Incoming students must show evidence of having observed for 10 hours in an inpatient physical therapy setting and 10 hours in an outpatient facility. The school prefers to admit those who complete general education requirements before the application deadline. Prerequisites include chemistry and a math elective.
This school, in the city of the same name, has a 68-credit PTA program designed for two years of full-time study.
A part-time option involves two years of general education classes and two years of technical courses. Three internships, totaling 680 clock hours, must be done full time. Among the courses are Literature & Composition, Introduction to Computer Software, and Public Speaking.
Applicants need 40 hours of volunteer or observer experience in physical therapy clinics, hospitals, or skilled nursing facilities. They must take math and English placement tests, as well as the TEAS admissions exam.
The two-year program on this campus is similar to those at other schools in the state system. It is offered through the consortium, of which six Connecticut community colleges are members.
Sixty-three credits are in science, mathematics, psychology, social sciences, and humanities. There are eight physical therapy courses, held at Naugatuck Valley Community College in Waterbury. Non-professional classes take place in Manchester.
The curriculum features all the standard coursework, as well as Composition, Public Speaking, and Introduction to Literature. Three full-time (40 hours per week) internships provide 12 credits.
The program here, on NVCC’s Waterbury campus, takes two years to complete. Classes begin in January and end in December the following year. No more than 30 students are admitted following a selective admissions process.
Curriculum requirements are 23 credits in general education classes and 40 credits in PTA courses. There are the following prerequisites: Social Phenomena, Critical Analysis and Logical Thinking, Quantitative Reasoning, Written Communication, Literature and Composition, Advanced Composition, and Aesthetic Dimensions/Written Communications. Students perform three internships.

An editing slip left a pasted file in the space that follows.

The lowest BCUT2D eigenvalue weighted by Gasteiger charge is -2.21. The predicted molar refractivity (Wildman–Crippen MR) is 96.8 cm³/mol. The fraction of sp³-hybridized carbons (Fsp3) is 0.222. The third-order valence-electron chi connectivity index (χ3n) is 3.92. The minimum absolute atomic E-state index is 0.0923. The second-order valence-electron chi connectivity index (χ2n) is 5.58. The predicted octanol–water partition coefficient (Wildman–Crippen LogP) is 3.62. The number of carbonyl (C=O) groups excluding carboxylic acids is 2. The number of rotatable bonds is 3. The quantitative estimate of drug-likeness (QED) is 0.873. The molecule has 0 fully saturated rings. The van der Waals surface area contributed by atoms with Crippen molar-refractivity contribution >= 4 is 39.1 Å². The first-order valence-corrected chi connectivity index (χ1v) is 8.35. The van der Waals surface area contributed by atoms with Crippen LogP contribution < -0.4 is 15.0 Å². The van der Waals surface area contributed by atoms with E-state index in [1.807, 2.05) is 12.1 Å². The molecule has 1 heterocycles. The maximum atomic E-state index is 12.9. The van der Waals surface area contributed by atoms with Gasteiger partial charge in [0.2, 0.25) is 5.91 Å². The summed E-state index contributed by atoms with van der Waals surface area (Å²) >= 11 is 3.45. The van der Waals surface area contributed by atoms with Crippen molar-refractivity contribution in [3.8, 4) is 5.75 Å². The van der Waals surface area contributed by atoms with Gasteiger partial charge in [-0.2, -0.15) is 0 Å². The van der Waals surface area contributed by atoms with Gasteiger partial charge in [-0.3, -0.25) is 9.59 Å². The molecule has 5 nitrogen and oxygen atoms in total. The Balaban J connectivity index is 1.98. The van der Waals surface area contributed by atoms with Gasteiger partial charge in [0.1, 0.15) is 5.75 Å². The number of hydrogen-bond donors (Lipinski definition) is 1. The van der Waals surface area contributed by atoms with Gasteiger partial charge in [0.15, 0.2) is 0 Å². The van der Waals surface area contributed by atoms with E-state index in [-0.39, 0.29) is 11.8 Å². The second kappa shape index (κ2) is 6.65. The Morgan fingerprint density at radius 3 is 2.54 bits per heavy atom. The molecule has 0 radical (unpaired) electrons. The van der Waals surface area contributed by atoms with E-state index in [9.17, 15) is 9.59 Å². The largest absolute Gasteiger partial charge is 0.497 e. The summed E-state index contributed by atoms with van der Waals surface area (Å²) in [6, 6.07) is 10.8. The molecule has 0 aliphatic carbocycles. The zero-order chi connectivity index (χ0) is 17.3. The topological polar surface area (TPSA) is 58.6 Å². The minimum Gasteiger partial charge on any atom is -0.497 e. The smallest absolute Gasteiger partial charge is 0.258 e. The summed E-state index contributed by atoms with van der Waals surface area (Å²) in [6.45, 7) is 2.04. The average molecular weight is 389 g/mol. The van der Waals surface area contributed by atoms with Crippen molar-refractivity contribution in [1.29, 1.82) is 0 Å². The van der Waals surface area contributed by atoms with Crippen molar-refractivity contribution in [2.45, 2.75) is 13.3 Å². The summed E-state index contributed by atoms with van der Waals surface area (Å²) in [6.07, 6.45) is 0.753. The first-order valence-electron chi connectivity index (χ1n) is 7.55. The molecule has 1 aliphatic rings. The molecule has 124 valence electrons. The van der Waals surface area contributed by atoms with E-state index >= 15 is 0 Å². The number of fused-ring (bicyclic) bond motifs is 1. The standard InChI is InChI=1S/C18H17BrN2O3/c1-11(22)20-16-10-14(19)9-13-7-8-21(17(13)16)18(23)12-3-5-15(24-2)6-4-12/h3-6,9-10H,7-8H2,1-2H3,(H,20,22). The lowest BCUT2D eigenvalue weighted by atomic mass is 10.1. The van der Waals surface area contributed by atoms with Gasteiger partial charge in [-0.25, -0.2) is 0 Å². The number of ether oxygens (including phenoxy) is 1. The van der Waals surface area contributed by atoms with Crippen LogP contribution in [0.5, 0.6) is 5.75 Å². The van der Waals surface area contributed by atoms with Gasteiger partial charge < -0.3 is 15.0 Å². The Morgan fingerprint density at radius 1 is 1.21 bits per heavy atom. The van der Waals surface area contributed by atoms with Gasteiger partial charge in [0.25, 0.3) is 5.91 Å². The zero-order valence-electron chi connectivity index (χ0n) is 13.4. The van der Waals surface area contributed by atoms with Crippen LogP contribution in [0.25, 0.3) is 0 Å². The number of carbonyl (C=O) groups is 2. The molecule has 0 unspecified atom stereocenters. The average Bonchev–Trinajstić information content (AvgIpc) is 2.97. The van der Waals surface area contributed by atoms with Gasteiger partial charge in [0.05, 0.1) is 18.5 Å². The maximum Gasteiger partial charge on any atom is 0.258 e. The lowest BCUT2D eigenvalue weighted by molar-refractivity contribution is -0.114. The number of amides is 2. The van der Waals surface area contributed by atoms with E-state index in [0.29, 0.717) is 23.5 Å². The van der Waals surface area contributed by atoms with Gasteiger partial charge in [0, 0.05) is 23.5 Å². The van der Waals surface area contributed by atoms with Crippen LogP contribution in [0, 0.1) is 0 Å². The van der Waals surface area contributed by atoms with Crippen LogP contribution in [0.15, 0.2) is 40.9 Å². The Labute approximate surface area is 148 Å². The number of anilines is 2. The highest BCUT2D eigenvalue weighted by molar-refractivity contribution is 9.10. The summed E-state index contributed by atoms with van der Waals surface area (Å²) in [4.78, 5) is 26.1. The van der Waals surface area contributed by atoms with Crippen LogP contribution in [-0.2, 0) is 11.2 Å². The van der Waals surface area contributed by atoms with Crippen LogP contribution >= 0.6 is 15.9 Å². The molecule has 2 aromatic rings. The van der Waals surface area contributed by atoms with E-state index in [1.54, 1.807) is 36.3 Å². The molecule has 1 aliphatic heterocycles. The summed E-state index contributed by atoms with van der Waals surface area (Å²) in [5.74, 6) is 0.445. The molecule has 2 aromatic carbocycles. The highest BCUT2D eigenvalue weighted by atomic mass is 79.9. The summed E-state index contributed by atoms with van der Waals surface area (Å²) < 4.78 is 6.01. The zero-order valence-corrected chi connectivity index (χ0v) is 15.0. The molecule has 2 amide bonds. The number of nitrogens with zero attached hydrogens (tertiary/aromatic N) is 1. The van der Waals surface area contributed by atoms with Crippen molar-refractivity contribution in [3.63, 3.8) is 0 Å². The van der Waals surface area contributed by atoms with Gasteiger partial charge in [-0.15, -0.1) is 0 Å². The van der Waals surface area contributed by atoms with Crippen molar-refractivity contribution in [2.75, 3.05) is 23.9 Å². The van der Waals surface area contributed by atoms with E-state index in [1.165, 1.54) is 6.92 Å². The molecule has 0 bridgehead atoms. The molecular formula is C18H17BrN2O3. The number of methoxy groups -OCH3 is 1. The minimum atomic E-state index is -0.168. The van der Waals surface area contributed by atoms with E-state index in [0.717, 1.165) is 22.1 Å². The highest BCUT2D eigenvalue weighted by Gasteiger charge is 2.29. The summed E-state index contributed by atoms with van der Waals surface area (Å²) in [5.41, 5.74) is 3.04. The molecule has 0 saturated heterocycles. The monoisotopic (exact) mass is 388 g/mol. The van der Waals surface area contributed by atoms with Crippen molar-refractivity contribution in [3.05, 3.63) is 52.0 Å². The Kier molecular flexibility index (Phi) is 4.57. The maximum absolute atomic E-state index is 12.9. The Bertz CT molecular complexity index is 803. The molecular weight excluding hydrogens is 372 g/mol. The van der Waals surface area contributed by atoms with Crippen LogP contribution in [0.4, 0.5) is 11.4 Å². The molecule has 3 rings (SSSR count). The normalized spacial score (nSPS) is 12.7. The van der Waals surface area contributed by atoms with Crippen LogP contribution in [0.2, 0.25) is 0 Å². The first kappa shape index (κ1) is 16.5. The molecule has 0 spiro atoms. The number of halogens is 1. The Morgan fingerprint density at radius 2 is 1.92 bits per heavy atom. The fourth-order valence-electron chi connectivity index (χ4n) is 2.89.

In recent years, all of the program’s graduates have passed the licensing exam and found PTA jobs.
Future PTAs in this state are fortunate to have several public community colleges from which to choose. These institutions have lower tuition rates than most private schools and four-year colleges and universities.
Each of the schools awards graduates with associate of science degrees after about two years of full-time study. Students take part in two or three internships in real-world physical therapy facilities. They also hear lectures in classrooms and practice their techniques in labs.
Courses found in every program are anatomy and physiology, kinesiology, physical agents, therapeutic exercise, pathology or pathophysiology, and psychology.
With median yearly salaries and hourly wages of over $67,900 and about $32.65, Connecticut practitioners make more money than the national averages (approximately $58,000 and $28).
The state’s top one-tenth earn about $83,500 or $40.15, better than the nationwide figures of over $79,800 and $38.35. The bottom one-tenth in Connecticut receive more than $42,000 or $20.20, while their peers elsewhere average nearly $33,800 or around $16.25.
After reporting 740 PTAs in 2016, the state was on track to employ 910 within a decade. This would be a 22 percent rise, compared with the 31 percent growth that the U.S. Bureau of Labor Statistics predicts.
Sources: U.S. Bureau of Labor Statistics, CareerOneStop